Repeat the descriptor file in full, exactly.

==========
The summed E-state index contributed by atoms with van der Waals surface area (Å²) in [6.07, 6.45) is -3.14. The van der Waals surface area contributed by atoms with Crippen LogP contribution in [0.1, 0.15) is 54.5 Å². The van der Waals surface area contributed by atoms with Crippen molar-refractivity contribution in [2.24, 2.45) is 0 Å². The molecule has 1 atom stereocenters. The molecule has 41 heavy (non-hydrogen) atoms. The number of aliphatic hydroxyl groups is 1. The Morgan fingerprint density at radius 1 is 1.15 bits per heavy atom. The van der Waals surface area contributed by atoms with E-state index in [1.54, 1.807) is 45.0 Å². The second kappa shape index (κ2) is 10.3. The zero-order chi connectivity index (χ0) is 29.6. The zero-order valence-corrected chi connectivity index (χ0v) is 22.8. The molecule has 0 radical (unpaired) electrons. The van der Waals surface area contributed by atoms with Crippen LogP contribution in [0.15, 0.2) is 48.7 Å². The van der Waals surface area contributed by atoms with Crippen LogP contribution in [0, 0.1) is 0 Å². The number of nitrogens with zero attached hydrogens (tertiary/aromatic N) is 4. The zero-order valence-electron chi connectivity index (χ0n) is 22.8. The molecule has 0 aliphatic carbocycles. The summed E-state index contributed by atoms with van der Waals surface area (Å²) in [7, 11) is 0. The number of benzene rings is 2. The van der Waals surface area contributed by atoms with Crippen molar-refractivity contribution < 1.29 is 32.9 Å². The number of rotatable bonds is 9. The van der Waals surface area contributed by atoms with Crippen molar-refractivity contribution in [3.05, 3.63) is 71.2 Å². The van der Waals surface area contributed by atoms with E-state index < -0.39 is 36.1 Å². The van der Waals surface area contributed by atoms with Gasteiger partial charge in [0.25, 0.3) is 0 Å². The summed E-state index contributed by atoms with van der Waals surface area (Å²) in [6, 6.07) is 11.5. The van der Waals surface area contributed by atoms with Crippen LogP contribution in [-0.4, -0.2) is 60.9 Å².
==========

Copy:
The summed E-state index contributed by atoms with van der Waals surface area (Å²) in [6.07, 6.45) is -3.14. The van der Waals surface area contributed by atoms with Crippen LogP contribution in [0.1, 0.15) is 54.5 Å². The van der Waals surface area contributed by atoms with Crippen molar-refractivity contribution in [2.24, 2.45) is 0 Å². The molecule has 1 atom stereocenters. The molecule has 41 heavy (non-hydrogen) atoms. The number of aliphatic hydroxyl groups is 1. The Morgan fingerprint density at radius 1 is 1.15 bits per heavy atom. The van der Waals surface area contributed by atoms with E-state index in [1.54, 1.807) is 45.0 Å². The second kappa shape index (κ2) is 10.3. The zero-order chi connectivity index (χ0) is 29.6. The zero-order valence-corrected chi connectivity index (χ0v) is 22.8. The molecule has 0 radical (unpaired) electrons. The van der Waals surface area contributed by atoms with Crippen LogP contribution in [0.15, 0.2) is 48.7 Å². The van der Waals surface area contributed by atoms with Crippen LogP contribution in [0, 0.1) is 0 Å². The number of nitrogens with zero attached hydrogens (tertiary/aromatic N) is 4. The zero-order valence-electron chi connectivity index (χ0n) is 22.8. The molecule has 0 aliphatic carbocycles. The summed E-state index contributed by atoms with van der Waals surface area (Å²) in [7, 11) is 0. The number of benzene rings is 2. The van der Waals surface area contributed by atoms with Crippen molar-refractivity contribution < 1.29 is 32.9 Å². The number of rotatable bonds is 9. The van der Waals surface area contributed by atoms with Crippen molar-refractivity contribution in [3.05, 3.63) is 71.2 Å². The van der Waals surface area contributed by atoms with E-state index < -0.39 is 36.1 Å². The van der Waals surface area contributed by atoms with Gasteiger partial charge in [0.25, 0.3) is 0 Å². The summed E-state index contributed by atoms with van der Waals surface area (Å²) in [6, 6.07) is 11.5. The van der Waals surface area contributed by atoms with Crippen LogP contribution in [-0.4, -0.2) is 60.9 Å².